Planting Plymouths biggest orchard

 

Saturday was the big community orchard planting at Poole Farm. We aimed to plant Plymouth’s biggest orchard, all in the space of a day!

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As Poole Farm isn’t a site I work on as part of my job, I arrived at the farm excited to do something different. A rural oasis within an urban landscape, the farm in itself is an incredible place.  It is one of Plymouth’s last working farms and the only one that has a community focus.

The wider Derriford Community Park project, taking place around the farm is a novel example of how community green space can be incorporated into planning decisions, and aims to build a new land based environmental learning hub for the city.  It is led by the Council’s Natural Infrastructure team, where my project sits but I hadn’t been able to participate in the work they had been doing until now. Take a look at their Facebook if you want to find out more about what they are up to.

Community events are really tricky to predict, there is no way of gauging how many people will turn up. Many factors can determine whether an event is successful – some of them controllable like advertising and promotion – others like weather, are less predictable! With 200 trees to plant, all the staff were keen to ensure a good turnout from the community.

We didn’t need to worry… We saw a couple of people walk up the hill, and then a few more and then more. Finally, there was a big crowd of people at least fifty strong in the orchard field.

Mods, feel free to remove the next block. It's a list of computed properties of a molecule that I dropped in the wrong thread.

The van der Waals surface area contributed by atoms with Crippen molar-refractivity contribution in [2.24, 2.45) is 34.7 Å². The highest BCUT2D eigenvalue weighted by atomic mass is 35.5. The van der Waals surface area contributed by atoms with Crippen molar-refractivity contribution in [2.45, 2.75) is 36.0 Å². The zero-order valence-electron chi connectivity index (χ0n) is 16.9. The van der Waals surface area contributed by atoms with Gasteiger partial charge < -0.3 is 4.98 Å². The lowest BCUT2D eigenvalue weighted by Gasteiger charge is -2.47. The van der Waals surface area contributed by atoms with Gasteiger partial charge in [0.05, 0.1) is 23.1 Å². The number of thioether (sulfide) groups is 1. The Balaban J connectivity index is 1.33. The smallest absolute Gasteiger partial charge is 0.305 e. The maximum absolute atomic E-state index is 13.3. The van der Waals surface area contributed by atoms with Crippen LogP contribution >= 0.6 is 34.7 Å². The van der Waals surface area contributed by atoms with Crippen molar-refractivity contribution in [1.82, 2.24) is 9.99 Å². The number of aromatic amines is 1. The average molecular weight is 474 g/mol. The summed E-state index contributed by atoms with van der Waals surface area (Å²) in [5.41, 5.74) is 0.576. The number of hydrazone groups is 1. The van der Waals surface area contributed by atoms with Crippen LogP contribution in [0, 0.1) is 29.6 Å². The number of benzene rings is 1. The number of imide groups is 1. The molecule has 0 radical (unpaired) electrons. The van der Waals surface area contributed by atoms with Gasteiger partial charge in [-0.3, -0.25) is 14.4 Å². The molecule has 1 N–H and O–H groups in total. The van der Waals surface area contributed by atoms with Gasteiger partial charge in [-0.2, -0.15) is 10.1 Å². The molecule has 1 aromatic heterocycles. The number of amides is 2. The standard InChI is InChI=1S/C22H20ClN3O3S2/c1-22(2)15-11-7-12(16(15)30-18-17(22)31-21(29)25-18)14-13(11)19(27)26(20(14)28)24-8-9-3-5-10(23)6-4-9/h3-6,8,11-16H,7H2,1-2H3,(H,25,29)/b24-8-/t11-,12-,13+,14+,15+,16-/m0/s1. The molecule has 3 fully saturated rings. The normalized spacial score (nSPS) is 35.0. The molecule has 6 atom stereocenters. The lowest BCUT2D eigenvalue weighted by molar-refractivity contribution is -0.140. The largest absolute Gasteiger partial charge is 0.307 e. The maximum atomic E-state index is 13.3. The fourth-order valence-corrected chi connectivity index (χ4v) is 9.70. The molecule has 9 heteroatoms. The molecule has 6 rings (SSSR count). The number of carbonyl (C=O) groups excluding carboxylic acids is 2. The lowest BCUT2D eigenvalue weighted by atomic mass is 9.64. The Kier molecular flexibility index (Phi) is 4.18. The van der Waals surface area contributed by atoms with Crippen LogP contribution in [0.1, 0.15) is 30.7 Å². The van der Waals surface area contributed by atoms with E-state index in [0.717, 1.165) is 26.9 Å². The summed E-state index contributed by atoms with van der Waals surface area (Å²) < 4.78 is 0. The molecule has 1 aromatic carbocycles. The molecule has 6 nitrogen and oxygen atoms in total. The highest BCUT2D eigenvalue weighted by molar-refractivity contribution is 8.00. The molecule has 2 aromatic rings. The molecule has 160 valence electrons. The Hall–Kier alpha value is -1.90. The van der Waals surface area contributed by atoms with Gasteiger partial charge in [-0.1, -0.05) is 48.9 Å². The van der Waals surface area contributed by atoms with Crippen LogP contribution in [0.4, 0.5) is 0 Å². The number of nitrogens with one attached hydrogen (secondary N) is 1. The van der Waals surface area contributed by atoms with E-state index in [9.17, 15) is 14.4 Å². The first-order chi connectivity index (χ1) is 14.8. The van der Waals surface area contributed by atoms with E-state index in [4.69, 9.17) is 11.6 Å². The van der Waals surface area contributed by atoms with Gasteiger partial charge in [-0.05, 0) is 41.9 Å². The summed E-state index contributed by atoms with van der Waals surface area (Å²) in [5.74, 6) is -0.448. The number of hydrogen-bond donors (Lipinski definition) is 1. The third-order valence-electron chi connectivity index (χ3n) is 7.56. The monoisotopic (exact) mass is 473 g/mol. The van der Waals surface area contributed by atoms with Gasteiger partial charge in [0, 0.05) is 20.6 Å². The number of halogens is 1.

My role on the day was to run a bug box activity, something I’d not done before. But staff from one of our partner organisations, Buglife supported my preparation and I felt ready. After giving an explanation of the activity I took families over to the woods to collect material for our bug boxes. Once in the woods I got the children and adults to hunt for twigs, sticks and dry material, making sure not to take anything living. Whilst in the woods I taught the group about some of the creatures we find in the woodland, things like wild garlic, wood ear fungus and how to spot where a badger has been feeding, by looking for the snuffle marks.  Once we had collected enough materials we then put them into the bug boxes and fixed them around the orchard.

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A new home for the bees

By the end of the day I had really got into the swing of leading the activity and all of the bug boxes and bee hotels were up, ready for the bugs and bees to move in. It was great to see so many people working together. People of all ages and backgrounds were engaging with nature and working to plant an orchard that will provide for people and wildlife in the future.  It was also nice to see some of the people we have been working with as part my project ‘Active Neighbourhoods’.

At the end of the day we had planted 216 trees, one large wild flower meadow and created 19 bug boxes and 10 bee hotels. A great achievement.  Even the buzzards gave us a nice aerial show to celebrate the new orchard.

Here is a link to an article featured in local newspaper The Plymouth Herald.

 

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